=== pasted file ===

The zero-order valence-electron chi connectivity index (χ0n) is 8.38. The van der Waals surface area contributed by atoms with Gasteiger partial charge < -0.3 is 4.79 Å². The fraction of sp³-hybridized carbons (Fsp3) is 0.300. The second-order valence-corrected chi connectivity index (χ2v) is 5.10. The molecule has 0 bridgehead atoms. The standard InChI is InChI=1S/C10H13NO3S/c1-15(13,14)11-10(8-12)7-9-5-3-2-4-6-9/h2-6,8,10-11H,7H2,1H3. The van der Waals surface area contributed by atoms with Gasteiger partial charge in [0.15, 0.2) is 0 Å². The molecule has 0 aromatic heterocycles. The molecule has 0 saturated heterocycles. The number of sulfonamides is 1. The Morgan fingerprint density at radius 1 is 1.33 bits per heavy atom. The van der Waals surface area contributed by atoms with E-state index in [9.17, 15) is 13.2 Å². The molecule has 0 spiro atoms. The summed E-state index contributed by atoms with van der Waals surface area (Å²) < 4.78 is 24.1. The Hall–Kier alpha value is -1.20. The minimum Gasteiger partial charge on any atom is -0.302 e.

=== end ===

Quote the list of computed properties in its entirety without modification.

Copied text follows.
The zero-order valence-electron chi connectivity index (χ0n) is 8.38. The van der Waals surface area contributed by atoms with Gasteiger partial charge < -0.3 is 4.79 Å². The fraction of sp³-hybridized carbons (Fsp3) is 0.300. The second-order valence-corrected chi connectivity index (χ2v) is 5.10. The molecule has 0 bridgehead atoms. The standard InChI is InChI=1S/C10H13NO3S/c1-15(13,14)11-10(8-12)7-9-5-3-2-4-6-9/h2-6,8,10-11H,7H2,1H3. The van der Waals surface area contributed by atoms with Gasteiger partial charge in [0.15, 0.2) is 0 Å². The molecule has 0 aromatic heterocycles. The molecule has 0 saturated heterocycles. The number of sulfonamides is 1. The Morgan fingerprint density at radius 1 is 1.33 bits per heavy atom. The van der Waals surface area contributed by atoms with E-state index in [9.17, 15) is 13.2 Å². The molecule has 0 spiro atoms. The summed E-state index contributed by atoms with van der Waals surface area (Å²) < 4.78 is 24.1. The Hall–Kier alpha value is -1.20. The minimum Gasteiger partial charge on any atom is -0.302 e.